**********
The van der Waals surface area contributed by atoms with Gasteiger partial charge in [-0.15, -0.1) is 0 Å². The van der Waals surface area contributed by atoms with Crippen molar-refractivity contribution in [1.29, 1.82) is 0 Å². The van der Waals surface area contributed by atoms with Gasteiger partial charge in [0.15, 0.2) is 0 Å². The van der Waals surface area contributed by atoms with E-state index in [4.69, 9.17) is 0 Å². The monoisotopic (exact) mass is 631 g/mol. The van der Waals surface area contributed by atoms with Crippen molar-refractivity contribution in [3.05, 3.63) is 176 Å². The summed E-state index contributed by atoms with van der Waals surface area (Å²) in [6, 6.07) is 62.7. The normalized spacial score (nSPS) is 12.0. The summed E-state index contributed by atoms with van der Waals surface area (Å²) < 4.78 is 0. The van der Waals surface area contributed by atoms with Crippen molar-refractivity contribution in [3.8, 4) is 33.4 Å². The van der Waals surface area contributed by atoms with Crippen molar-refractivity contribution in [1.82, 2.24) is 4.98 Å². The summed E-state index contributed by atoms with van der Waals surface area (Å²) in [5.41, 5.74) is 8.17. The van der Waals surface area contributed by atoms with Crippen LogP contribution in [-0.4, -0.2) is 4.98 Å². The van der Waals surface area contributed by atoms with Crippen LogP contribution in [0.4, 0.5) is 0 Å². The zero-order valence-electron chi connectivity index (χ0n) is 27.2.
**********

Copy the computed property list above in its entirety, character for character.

The van der Waals surface area contributed by atoms with Gasteiger partial charge in [-0.15, -0.1) is 0 Å². The van der Waals surface area contributed by atoms with Crippen molar-refractivity contribution in [1.29, 1.82) is 0 Å². The van der Waals surface area contributed by atoms with Gasteiger partial charge in [0.15, 0.2) is 0 Å². The van der Waals surface area contributed by atoms with E-state index in [4.69, 9.17) is 0 Å². The monoisotopic (exact) mass is 631 g/mol. The van der Waals surface area contributed by atoms with Crippen molar-refractivity contribution in [3.05, 3.63) is 176 Å². The summed E-state index contributed by atoms with van der Waals surface area (Å²) in [6, 6.07) is 62.7. The normalized spacial score (nSPS) is 12.0. The summed E-state index contributed by atoms with van der Waals surface area (Å²) < 4.78 is 0. The van der Waals surface area contributed by atoms with Crippen molar-refractivity contribution in [3.8, 4) is 33.4 Å². The van der Waals surface area contributed by atoms with Crippen molar-refractivity contribution in [1.82, 2.24) is 4.98 Å². The summed E-state index contributed by atoms with van der Waals surface area (Å²) in [5.41, 5.74) is 8.17. The van der Waals surface area contributed by atoms with Crippen LogP contribution in [-0.4, -0.2) is 4.98 Å². The van der Waals surface area contributed by atoms with Crippen LogP contribution in [0.4, 0.5) is 0 Å². The zero-order valence-electron chi connectivity index (χ0n) is 27.2.